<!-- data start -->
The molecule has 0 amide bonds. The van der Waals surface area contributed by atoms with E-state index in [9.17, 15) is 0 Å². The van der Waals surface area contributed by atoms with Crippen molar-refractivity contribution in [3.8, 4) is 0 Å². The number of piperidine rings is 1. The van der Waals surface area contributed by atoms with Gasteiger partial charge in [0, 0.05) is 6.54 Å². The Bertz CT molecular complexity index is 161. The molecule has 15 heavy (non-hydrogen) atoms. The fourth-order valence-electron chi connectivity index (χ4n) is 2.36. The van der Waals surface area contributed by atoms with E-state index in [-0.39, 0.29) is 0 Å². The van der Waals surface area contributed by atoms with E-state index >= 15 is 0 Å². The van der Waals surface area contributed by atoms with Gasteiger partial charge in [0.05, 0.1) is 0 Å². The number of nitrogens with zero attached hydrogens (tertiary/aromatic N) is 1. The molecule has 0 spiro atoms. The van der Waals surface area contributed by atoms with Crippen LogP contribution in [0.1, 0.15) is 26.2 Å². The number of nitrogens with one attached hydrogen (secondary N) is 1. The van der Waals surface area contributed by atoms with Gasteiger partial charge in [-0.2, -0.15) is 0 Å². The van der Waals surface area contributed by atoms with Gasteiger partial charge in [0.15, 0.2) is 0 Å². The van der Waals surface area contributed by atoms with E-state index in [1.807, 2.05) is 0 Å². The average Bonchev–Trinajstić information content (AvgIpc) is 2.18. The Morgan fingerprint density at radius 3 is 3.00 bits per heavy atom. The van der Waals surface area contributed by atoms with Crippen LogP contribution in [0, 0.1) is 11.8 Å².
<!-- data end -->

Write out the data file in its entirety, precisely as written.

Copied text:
The molecule has 0 amide bonds. The van der Waals surface area contributed by atoms with E-state index in [9.17, 15) is 0 Å². The van der Waals surface area contributed by atoms with Crippen molar-refractivity contribution in [3.8, 4) is 0 Å². The number of piperidine rings is 1. The van der Waals surface area contributed by atoms with Gasteiger partial charge in [0, 0.05) is 6.54 Å². The Bertz CT molecular complexity index is 161. The molecule has 15 heavy (non-hydrogen) atoms. The fourth-order valence-electron chi connectivity index (χ4n) is 2.36. The van der Waals surface area contributed by atoms with E-state index in [-0.39, 0.29) is 0 Å². The van der Waals surface area contributed by atoms with E-state index >= 15 is 0 Å². The van der Waals surface area contributed by atoms with Gasteiger partial charge in [0.05, 0.1) is 0 Å². The number of nitrogens with zero attached hydrogens (tertiary/aromatic N) is 1. The molecule has 0 spiro atoms. The van der Waals surface area contributed by atoms with Crippen LogP contribution in [0.1, 0.15) is 26.2 Å². The number of nitrogens with one attached hydrogen (secondary N) is 1. The van der Waals surface area contributed by atoms with Gasteiger partial charge in [-0.2, -0.15) is 0 Å². The van der Waals surface area contributed by atoms with Gasteiger partial charge in [0.15, 0.2) is 0 Å². The van der Waals surface area contributed by atoms with E-state index in [1.807, 2.05) is 0 Å². The average Bonchev–Trinajstić information content (AvgIpc) is 2.18. The Morgan fingerprint density at radius 3 is 3.00 bits per heavy atom. The van der Waals surface area contributed by atoms with Crippen LogP contribution in [0, 0.1) is 11.8 Å².